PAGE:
July 23, 2024

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Can working the night shift cause cancers?

Can working the night shift cause cancers?



Can working the night shift cause cancers?

Chronobiological Disturbance Identified as Human Carcinogen, Facilitating Liver Cancer Onset and Progression.

When asked about potential cancer-causing factors, people might first think of chemicals like tobacco, alcohol, or radiation such as UV rays from the sun. Rarely would one consider chronic jet lag. Yet epidemiological studies have linked chronic jet lag, also known as chronic circadian rhythm disruption, with an increased risk of liver cancer. However, direct evidence linking it to liver cancer has been lacking.

Recently, a study published in the Journal of Hepatology by a team led by Loning Fu from Baylor College of Medicine in the United States sheds light on this matter.

Titled “Circadian dysfunction induces NAFLD-related human liver cancer in a mouse model,” the research provides experimental evidence that chronic jet lag is indeed a human carcinogen.

Moreover, restoring a normal circadian rhythm can inhibit tumor development and metastasis, underscoring the importance of circadian rhythms in the prevention and treatment of liver cancer.

Can working the night shift cause cancers?

Circadian rhythms are our internal 24-hour clocks in the brain, synchronizing with the Earth’s day-night cycle to regulate alertness, sleep, and almost all bodily functions. When this internal clock is disrupted, diseases are more likely to develop.

Chronic circadian disruption increases the risk of non-alcoholic fatty liver disease (NAFLD)-related hepatocellular carcinoma (HCC), but its underlying mechanisms and direct relevance to human liver cancer have remained unclear.

In this study, researchers used a humanized mouse model, containing both human and murine liver cells, to investigate the impact of disrupting circadian rhythms on human cell cancer development.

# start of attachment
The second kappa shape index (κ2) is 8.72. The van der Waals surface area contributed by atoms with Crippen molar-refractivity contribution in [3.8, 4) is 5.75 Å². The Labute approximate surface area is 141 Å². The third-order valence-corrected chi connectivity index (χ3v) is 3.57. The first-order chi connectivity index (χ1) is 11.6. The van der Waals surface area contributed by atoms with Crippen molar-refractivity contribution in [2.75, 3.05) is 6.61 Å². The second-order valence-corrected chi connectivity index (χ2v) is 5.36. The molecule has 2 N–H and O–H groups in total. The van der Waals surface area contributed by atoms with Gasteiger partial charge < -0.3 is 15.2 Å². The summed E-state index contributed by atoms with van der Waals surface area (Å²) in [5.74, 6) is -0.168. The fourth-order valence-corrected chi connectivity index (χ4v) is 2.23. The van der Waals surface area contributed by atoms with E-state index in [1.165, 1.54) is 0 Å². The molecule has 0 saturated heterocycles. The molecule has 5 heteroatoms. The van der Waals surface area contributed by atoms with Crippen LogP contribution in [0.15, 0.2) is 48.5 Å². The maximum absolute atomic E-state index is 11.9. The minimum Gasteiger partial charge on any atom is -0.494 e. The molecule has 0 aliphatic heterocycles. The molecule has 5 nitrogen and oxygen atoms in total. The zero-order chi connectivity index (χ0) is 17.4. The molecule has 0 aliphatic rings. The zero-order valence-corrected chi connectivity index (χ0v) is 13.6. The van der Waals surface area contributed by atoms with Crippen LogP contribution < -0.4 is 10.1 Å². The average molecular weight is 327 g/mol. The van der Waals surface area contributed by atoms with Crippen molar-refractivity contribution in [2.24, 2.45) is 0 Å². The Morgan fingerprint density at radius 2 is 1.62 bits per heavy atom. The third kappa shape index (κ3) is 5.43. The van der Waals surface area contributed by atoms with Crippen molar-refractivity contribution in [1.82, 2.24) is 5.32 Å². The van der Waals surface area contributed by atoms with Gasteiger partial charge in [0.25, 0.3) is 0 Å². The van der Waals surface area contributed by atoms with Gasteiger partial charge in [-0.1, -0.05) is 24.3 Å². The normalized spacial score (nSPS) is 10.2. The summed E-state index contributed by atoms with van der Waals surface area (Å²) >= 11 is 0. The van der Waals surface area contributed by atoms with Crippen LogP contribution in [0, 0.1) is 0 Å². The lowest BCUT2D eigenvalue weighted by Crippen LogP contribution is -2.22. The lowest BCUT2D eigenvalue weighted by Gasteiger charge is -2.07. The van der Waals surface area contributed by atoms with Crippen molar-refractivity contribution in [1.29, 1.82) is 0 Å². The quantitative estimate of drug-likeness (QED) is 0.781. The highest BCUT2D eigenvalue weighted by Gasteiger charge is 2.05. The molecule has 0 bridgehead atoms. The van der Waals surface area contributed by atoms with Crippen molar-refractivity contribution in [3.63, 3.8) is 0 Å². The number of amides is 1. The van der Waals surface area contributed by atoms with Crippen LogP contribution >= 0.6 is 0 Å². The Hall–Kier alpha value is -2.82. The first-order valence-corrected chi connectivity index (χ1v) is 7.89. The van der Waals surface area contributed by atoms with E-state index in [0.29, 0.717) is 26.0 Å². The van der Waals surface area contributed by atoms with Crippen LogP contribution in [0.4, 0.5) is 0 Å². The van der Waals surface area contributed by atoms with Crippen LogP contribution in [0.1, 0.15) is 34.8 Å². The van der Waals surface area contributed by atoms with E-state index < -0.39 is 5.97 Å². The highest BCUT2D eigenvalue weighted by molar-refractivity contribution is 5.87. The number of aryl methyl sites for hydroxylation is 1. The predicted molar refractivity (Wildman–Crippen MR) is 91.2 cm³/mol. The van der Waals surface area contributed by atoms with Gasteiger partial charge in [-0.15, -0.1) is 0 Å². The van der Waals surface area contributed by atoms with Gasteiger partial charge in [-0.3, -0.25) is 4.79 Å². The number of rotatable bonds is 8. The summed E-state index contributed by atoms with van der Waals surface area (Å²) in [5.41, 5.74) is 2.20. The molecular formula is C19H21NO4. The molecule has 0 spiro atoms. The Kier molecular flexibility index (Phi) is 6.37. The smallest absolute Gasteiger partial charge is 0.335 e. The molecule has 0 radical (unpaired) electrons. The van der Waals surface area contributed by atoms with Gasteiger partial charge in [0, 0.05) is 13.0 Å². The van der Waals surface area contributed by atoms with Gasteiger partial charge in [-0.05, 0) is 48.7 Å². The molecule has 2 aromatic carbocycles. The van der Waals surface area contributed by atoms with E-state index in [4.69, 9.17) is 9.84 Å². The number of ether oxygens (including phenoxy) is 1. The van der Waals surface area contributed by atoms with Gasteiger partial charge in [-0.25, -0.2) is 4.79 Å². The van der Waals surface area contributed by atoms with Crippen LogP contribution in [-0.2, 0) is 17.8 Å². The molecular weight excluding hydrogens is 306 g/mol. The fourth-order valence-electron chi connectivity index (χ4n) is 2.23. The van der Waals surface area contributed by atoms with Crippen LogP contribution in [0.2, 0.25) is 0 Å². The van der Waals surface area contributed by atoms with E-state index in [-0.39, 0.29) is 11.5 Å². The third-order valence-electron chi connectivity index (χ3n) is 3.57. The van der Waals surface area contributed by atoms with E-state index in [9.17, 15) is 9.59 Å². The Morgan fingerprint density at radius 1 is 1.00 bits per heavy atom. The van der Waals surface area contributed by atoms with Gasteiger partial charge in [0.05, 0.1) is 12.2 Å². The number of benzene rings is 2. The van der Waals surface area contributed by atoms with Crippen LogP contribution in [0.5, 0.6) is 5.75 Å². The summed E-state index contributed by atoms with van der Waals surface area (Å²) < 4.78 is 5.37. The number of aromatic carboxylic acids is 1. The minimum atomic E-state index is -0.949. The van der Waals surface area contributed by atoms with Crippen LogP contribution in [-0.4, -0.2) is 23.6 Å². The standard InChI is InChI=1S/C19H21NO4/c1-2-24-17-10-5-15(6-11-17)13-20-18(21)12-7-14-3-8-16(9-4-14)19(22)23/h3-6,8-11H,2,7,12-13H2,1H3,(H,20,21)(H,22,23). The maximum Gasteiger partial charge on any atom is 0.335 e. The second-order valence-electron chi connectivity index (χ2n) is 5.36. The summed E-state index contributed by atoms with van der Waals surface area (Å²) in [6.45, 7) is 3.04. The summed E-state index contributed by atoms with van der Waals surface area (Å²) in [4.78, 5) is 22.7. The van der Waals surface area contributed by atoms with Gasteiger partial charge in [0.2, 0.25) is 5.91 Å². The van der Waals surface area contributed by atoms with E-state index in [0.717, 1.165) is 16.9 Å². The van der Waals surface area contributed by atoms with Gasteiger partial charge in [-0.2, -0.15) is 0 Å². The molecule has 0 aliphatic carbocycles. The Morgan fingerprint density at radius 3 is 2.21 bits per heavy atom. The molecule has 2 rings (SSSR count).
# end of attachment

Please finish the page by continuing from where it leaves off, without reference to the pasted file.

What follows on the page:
These humanized mice were exposed to two different conditions: one group was kept synchronized with the natural day-night cycle, while another group had their light-dark cycles altered to mimic the changes experienced by humans flying from San Francisco to London (an 8-hour time difference) and enduring weeks of jet lag.

The study found that compared to mice with normal circadian rhythms, those in the jet lag group had shorter lifespans, higher rates of liver fibrosis and jaundice (yellowing of the skin or eyes), and both their murine and human liver cells underwent carcinogenesis. Importantly, this chronic circadian disruption also induced the metastasis of cancerous cells.

Blood analysis and liver microscopy revealed multiple similarities between the humanized mice and liver cancer patients, including impaired glucose tolerance, abnormal fat accumulation in the liver, inflammation, and fibrosis. This supports the validity of this model for studying the human liver condition. The research team noted that these results indicate changes in biomarkers and gene expression patterns in cells as tumors progress.

Humanized mice with chronic circadian disruption spontaneously developed liver cancer in human cells, with processes and molecular pathways similar to humans. Gene expression studies revealed that in this model, the development of spontaneous liver cancer is driven by changes in the expression of thousands of genes, dependent on cell type, time, and disease stage.

One of the key findings of this study is that once tumors develop spontaneously under chronic circadian disruption, restoring the mice to a normal circadian rhythm slows down tumor development and inhibits tumor metastasis, with gene expression patterns reverting to their previous state.

In summary, this study suggests that chronic circadian disruption is an independent carcinogen for human liver cells and emphasizes the importance of circadian rhythms in the prevention and treatment of liver cancer.

Link to the paper

Can working the night shift cause cancers?


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